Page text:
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Vallely, Shaffer on Syria Airstrikes: a Start but Not Enough

By    |   Tuesday, 23 September 2014 04:45 PM

U.S. airstrikes inside Syria that began on Monday night must become more intense to have any hope of crippling Islamic State forces, two military combat veterans told Newsmax TV on Tuesday.

While damage assessments are still under way for the first round of bombings, retired Army Maj. Gen Paul E. Vallely told "MidPoint" host Ed Berliner that "it appears at first cut the intensity is still not what it should be."

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"It's a beginning," said retired U.S. Army Lt. Col. Tony Shaffer, of the London Center for Policy Research, adding that "this is not a serious effort yet."

Vallely, a Vietnam veteran and chairman of Stand Up America, said that the territory in Syria occupied by the Islamic State, also known as ISIS or ISIL, is ideal for aerial bombardment: open desert, and cities and towns mostly emptied of civilians who have fled to neighboring countries.

"So, if we can get these ISIS forces on the move and target them again in what we call 'targets of opportunity,' then that's what we should be doing," said Vallely.

"If we're really serious, we're going to go in to pound them — and, heck, I would bring the B-52s in from Diego Garcia," he said, referencing a U.S. Naval Support Facility in the Indian Ocean. "I'd have the C-130 gunships that could [destroy] a football field just by a couple passes around the circle."

Iraq and Afghanistan veteran Shaffer agreed, calling ISIS-held Syrian terrain "a permissive environment" for attacks.

"A lot of these ISIS guys have to move city to city via roads, and those [convoys] can loiter for hours," he said. "And I'm telling you right now, we can make it miserable for anybody in ISIS to pop their head up, ever."

President Barack Obama hailed the airstrikes on Tuesday as a joint effort, including five Arab countries standing "shoulder to shoulder" with the United States, and said, "This not America's fight alone."

Shaffer said it's a short list compared to President George W. Bush's much-derided "coalition of the willing" in 2003.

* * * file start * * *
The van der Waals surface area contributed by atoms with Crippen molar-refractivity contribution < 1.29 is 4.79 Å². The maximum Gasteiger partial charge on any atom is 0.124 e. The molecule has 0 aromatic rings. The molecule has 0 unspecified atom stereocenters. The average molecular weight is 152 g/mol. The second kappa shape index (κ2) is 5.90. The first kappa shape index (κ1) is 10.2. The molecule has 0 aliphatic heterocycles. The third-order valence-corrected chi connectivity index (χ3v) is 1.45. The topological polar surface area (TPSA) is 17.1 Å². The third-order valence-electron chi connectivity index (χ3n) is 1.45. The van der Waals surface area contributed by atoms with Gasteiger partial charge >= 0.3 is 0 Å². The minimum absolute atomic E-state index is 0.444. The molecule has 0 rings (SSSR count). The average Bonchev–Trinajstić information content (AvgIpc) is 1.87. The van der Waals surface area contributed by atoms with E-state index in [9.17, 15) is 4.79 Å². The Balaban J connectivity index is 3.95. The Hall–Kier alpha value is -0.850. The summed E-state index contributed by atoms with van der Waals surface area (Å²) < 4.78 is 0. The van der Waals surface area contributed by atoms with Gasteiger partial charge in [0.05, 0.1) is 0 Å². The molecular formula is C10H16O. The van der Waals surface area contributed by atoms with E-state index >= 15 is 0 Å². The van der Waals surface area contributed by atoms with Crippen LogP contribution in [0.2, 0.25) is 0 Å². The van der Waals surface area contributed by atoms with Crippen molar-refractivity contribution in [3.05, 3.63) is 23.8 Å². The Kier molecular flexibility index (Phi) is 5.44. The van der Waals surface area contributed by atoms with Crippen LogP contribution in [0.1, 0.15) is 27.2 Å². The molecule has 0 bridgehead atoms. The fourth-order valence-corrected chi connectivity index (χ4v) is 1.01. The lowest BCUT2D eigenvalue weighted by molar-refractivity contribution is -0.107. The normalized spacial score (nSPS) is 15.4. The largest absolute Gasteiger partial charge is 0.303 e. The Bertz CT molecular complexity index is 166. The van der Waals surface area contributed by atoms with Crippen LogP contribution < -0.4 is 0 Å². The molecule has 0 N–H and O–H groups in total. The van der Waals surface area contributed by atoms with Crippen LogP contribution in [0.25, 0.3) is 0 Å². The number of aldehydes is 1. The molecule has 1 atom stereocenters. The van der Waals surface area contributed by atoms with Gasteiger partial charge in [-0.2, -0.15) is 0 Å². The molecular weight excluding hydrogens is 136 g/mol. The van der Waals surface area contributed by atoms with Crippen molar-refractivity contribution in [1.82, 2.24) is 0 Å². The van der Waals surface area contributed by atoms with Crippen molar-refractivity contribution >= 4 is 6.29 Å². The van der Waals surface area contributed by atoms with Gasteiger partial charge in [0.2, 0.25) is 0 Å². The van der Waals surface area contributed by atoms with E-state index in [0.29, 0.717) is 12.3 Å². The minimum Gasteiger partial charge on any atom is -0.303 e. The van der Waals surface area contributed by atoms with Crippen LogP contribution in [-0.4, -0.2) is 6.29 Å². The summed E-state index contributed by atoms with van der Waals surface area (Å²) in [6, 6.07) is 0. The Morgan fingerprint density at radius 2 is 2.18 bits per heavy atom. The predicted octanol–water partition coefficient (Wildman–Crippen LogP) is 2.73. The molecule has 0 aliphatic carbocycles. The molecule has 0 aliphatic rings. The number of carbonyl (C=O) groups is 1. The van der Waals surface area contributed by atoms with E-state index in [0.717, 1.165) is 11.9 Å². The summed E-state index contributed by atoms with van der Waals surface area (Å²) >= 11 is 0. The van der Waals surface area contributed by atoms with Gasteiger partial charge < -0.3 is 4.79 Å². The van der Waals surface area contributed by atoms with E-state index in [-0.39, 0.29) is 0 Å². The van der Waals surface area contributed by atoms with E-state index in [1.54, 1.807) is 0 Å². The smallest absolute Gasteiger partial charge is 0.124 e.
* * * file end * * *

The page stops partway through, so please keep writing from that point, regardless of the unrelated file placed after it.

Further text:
"When you look back at the Democrats' criticism of George Bush's coalition to go into Iraq, this is a bit humorous: UAE, Jordan, Bahrain, Saudi Arabia, and Qatar," he said of Obama's anti-ISIS allies.

Vallely counted himself "semi-impressed" with the coalition, but said it could use more members and more hands-on involvement from those already aboard.

"Egypt's really so involved with their own security . . . that I would like to see Jordan doing more," said Vallely. "King Abdullah [of Jordan] knows that he's got to do something."

Vallely also said that the Saudis, "with all of those armaments that they have, they should be running, themselves, 50 sorties a day."

Vallely added that another resource yet to be fully exploited or understood is the Free Syrian Army, led by high-ranking military officers who abandoned dictator Bashar Assad during Syria's civil war — and who should be considered potential allies now.

While some critics doubt there are moderate, pro-Western factions in Syria's civil war — much less any fit to be armed and trained to fight ISIS — Vallely insisted that the Free Syrian Army does exist and can serve as the coalition's "eyes and ears" against ISIS "if we use them properly."

Shaffer described a task ahead with several moving parts: stepped-up airstrikes; renewed efforts to locate Western hostages held by ISIS; and mindfulness of the region's underlying volatility, so as not to stoke all-out war between Sunnis and Shias.

While Shaffer called the president's actions this week "laudable," — including the pre-emptive strikes against the shadowy Khorosan Group in Syria — he also said, "You've got to be comprehensive . . . and, simply put, right now we need to get back and increase the frequency of attacks."

"Some of these places need to be carpet-bombed because we have to destroy the image of ISIS," said Shaffer. "Not only destroy ISIS, but . . .destroy the image of ISIS because of what they've done: they've portrayed themselves as a strong force, and that is a large symbolic element that helps them recruit people to their cause. We have to dissuade them from being recruited."

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U.S. airstrikes inside Syria that began on Monday night must become more intense to have any hope of crippling Islamic State forces, two military combat veterans told Newsmax TV on Tuesday.
Paul E. Vallely, Tony Shaffer
Tuesday, 23 September 2014 04:45 PM
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